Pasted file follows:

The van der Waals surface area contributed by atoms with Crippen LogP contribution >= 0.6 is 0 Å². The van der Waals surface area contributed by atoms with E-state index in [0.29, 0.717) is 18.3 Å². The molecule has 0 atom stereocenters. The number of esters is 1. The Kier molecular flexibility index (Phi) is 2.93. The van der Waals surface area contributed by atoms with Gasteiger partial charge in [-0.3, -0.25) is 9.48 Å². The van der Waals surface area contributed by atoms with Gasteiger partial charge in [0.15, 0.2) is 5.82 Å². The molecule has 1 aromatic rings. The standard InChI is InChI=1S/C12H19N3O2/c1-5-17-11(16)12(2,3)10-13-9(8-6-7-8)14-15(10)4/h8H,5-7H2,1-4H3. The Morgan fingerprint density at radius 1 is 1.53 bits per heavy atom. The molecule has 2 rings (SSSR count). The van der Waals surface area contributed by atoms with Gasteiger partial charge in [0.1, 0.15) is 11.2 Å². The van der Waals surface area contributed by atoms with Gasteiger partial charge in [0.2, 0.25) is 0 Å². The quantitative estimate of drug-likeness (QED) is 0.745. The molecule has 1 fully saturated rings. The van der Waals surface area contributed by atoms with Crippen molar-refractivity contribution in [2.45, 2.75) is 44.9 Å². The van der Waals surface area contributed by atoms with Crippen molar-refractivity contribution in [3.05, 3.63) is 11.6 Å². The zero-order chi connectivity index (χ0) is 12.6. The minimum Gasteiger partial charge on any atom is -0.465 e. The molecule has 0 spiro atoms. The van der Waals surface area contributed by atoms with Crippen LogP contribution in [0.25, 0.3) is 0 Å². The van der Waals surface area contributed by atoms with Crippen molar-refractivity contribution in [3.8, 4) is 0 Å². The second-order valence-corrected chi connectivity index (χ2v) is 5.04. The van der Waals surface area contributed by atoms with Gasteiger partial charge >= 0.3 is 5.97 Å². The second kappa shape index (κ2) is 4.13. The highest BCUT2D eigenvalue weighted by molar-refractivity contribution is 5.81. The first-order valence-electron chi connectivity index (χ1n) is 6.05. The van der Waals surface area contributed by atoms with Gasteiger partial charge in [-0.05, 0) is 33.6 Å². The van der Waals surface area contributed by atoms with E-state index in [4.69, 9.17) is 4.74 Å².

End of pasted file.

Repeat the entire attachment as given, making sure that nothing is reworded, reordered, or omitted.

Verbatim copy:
The van der Waals surface area contributed by atoms with Crippen LogP contribution >= 0.6 is 0 Å². The van der Waals surface area contributed by atoms with E-state index in [0.29, 0.717) is 18.3 Å². The molecule has 0 atom stereocenters. The number of esters is 1. The Kier molecular flexibility index (Phi) is 2.93. The van der Waals surface area contributed by atoms with Gasteiger partial charge in [-0.3, -0.25) is 9.48 Å². The van der Waals surface area contributed by atoms with Gasteiger partial charge in [0.15, 0.2) is 5.82 Å². The molecule has 1 aromatic rings. The standard InChI is InChI=1S/C12H19N3O2/c1-5-17-11(16)12(2,3)10-13-9(8-6-7-8)14-15(10)4/h8H,5-7H2,1-4H3. The Morgan fingerprint density at radius 1 is 1.53 bits per heavy atom. The molecule has 2 rings (SSSR count). The van der Waals surface area contributed by atoms with Gasteiger partial charge in [0.1, 0.15) is 11.2 Å². The van der Waals surface area contributed by atoms with Gasteiger partial charge in [0.2, 0.25) is 0 Å². The quantitative estimate of drug-likeness (QED) is 0.745. The molecule has 1 fully saturated rings. The van der Waals surface area contributed by atoms with Crippen molar-refractivity contribution in [2.45, 2.75) is 44.9 Å². The van der Waals surface area contributed by atoms with Crippen molar-refractivity contribution in [3.05, 3.63) is 11.6 Å². The zero-order chi connectivity index (χ0) is 12.6. The minimum Gasteiger partial charge on any atom is -0.465 e. The molecule has 0 spiro atoms. The van der Waals surface area contributed by atoms with Crippen LogP contribution in [0.25, 0.3) is 0 Å². The van der Waals surface area contributed by atoms with Crippen molar-refractivity contribution in [3.8, 4) is 0 Å². The second-order valence-corrected chi connectivity index (χ2v) is 5.04. The van der Waals surface area contributed by atoms with Gasteiger partial charge >= 0.3 is 5.97 Å². The second kappa shape index (κ2) is 4.13. The highest BCUT2D eigenvalue weighted by molar-refractivity contribution is 5.81. The first-order valence-electron chi connectivity index (χ1n) is 6.05. The van der Waals surface area contributed by atoms with Gasteiger partial charge in [-0.05, 0) is 33.6 Å². The van der Waals surface area contributed by atoms with E-state index in [4.69, 9.17) is 4.74 Å².